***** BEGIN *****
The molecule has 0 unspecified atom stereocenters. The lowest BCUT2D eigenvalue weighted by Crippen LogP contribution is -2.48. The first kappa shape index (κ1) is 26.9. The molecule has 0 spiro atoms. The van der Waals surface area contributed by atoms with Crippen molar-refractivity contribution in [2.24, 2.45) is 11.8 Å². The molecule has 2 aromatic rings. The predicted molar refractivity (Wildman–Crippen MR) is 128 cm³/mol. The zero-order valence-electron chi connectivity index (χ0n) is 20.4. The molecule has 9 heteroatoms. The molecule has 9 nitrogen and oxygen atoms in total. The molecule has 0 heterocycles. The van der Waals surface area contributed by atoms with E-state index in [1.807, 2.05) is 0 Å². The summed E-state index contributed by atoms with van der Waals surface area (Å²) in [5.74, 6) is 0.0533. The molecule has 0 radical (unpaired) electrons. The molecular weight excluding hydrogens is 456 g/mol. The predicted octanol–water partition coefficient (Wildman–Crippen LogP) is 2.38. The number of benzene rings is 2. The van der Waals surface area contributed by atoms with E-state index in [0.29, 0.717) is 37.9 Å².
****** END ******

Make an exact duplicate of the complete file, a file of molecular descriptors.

The molecule has 0 unspecified atom stereocenters. The lowest BCUT2D eigenvalue weighted by Crippen LogP contribution is -2.48. The first kappa shape index (κ1) is 26.9. The molecule has 0 spiro atoms. The van der Waals surface area contributed by atoms with Crippen molar-refractivity contribution in [2.24, 2.45) is 11.8 Å². The molecule has 2 aromatic rings. The predicted molar refractivity (Wildman–Crippen MR) is 128 cm³/mol. The zero-order valence-electron chi connectivity index (χ0n) is 20.4. The molecule has 9 heteroatoms. The molecule has 9 nitrogen and oxygen atoms in total. The molecule has 0 heterocycles. The van der Waals surface area contributed by atoms with E-state index in [1.807, 2.05) is 0 Å². The summed E-state index contributed by atoms with van der Waals surface area (Å²) in [5.74, 6) is 0.0533. The molecule has 0 radical (unpaired) electrons. The molecular weight excluding hydrogens is 456 g/mol. The predicted octanol–water partition coefficient (Wildman–Crippen LogP) is 2.38. The number of benzene rings is 2. The van der Waals surface area contributed by atoms with E-state index in [0.29, 0.717) is 37.9 Å².